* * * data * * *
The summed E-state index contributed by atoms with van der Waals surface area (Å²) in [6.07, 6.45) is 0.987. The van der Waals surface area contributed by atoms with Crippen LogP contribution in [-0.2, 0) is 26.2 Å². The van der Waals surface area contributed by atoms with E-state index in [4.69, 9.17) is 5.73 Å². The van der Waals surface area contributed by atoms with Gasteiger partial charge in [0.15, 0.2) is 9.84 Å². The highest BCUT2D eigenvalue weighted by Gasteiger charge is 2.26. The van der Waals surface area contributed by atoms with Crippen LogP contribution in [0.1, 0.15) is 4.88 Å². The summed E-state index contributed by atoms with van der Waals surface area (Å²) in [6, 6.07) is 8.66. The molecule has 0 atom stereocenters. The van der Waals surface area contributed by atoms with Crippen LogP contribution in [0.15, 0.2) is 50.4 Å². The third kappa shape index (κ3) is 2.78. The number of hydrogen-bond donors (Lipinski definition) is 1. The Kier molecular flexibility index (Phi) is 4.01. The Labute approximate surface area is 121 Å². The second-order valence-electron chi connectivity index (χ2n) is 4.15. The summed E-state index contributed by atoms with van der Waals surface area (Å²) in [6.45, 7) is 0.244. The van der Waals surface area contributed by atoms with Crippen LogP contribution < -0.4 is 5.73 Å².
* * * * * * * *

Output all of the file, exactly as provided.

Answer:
The summed E-state index contributed by atoms with van der Waals surface area (Å²) in [6.07, 6.45) is 0.987. The van der Waals surface area contributed by atoms with Crippen LogP contribution in [-0.2, 0) is 26.2 Å². The van der Waals surface area contributed by atoms with E-state index in [4.69, 9.17) is 5.73 Å². The van der Waals surface area contributed by atoms with Gasteiger partial charge in [0.15, 0.2) is 9.84 Å². The highest BCUT2D eigenvalue weighted by Gasteiger charge is 2.26. The van der Waals surface area contributed by atoms with Crippen LogP contribution in [0.1, 0.15) is 4.88 Å². The summed E-state index contributed by atoms with van der Waals surface area (Å²) in [6, 6.07) is 8.66. The molecule has 0 atom stereocenters. The van der Waals surface area contributed by atoms with Crippen LogP contribution in [0.15, 0.2) is 50.4 Å². The third kappa shape index (κ3) is 2.78. The number of hydrogen-bond donors (Lipinski definition) is 1. The Kier molecular flexibility index (Phi) is 4.01. The Labute approximate surface area is 121 Å². The second-order valence-electron chi connectivity index (χ2n) is 4.15. The summed E-state index contributed by atoms with van der Waals surface area (Å²) in [6.45, 7) is 0.244. The van der Waals surface area contributed by atoms with Crippen LogP contribution < -0.4 is 5.73 Å².